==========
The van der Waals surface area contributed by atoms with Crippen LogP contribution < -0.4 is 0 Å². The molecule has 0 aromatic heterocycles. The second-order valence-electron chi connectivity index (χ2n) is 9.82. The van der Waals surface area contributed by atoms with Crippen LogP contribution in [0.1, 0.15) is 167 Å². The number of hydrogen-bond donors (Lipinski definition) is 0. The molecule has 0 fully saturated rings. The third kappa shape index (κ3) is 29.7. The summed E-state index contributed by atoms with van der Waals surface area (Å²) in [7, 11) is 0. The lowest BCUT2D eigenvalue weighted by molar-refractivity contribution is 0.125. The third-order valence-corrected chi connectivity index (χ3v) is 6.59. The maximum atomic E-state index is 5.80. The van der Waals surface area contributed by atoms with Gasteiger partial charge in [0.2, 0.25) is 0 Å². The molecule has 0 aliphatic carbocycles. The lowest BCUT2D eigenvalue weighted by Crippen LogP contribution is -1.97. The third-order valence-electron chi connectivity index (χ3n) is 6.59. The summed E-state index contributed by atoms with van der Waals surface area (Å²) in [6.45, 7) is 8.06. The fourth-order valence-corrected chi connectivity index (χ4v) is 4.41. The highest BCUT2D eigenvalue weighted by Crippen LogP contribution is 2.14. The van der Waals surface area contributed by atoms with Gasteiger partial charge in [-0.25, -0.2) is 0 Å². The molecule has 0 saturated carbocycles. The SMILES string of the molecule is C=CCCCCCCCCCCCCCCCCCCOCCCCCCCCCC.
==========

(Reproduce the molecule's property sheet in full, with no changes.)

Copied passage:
The van der Waals surface area contributed by atoms with Crippen LogP contribution < -0.4 is 0 Å². The molecule has 0 aromatic heterocycles. The second-order valence-electron chi connectivity index (χ2n) is 9.82. The van der Waals surface area contributed by atoms with Crippen LogP contribution in [0.1, 0.15) is 167 Å². The number of hydrogen-bond donors (Lipinski definition) is 0. The molecule has 0 fully saturated rings. The third kappa shape index (κ3) is 29.7. The summed E-state index contributed by atoms with van der Waals surface area (Å²) in [7, 11) is 0. The lowest BCUT2D eigenvalue weighted by molar-refractivity contribution is 0.125. The third-order valence-corrected chi connectivity index (χ3v) is 6.59. The maximum atomic E-state index is 5.80. The van der Waals surface area contributed by atoms with Gasteiger partial charge in [0.2, 0.25) is 0 Å². The molecule has 0 aliphatic carbocycles. The lowest BCUT2D eigenvalue weighted by Crippen LogP contribution is -1.97. The third-order valence-electron chi connectivity index (χ3n) is 6.59. The summed E-state index contributed by atoms with van der Waals surface area (Å²) in [6.45, 7) is 8.06. The fourth-order valence-corrected chi connectivity index (χ4v) is 4.41. The highest BCUT2D eigenvalue weighted by Crippen LogP contribution is 2.14. The van der Waals surface area contributed by atoms with Gasteiger partial charge in [-0.25, -0.2) is 0 Å². The molecule has 0 saturated carbocycles. The SMILES string of the molecule is C=CCCCCCCCCCCCCCCCCCCOCCCCCCCCCC.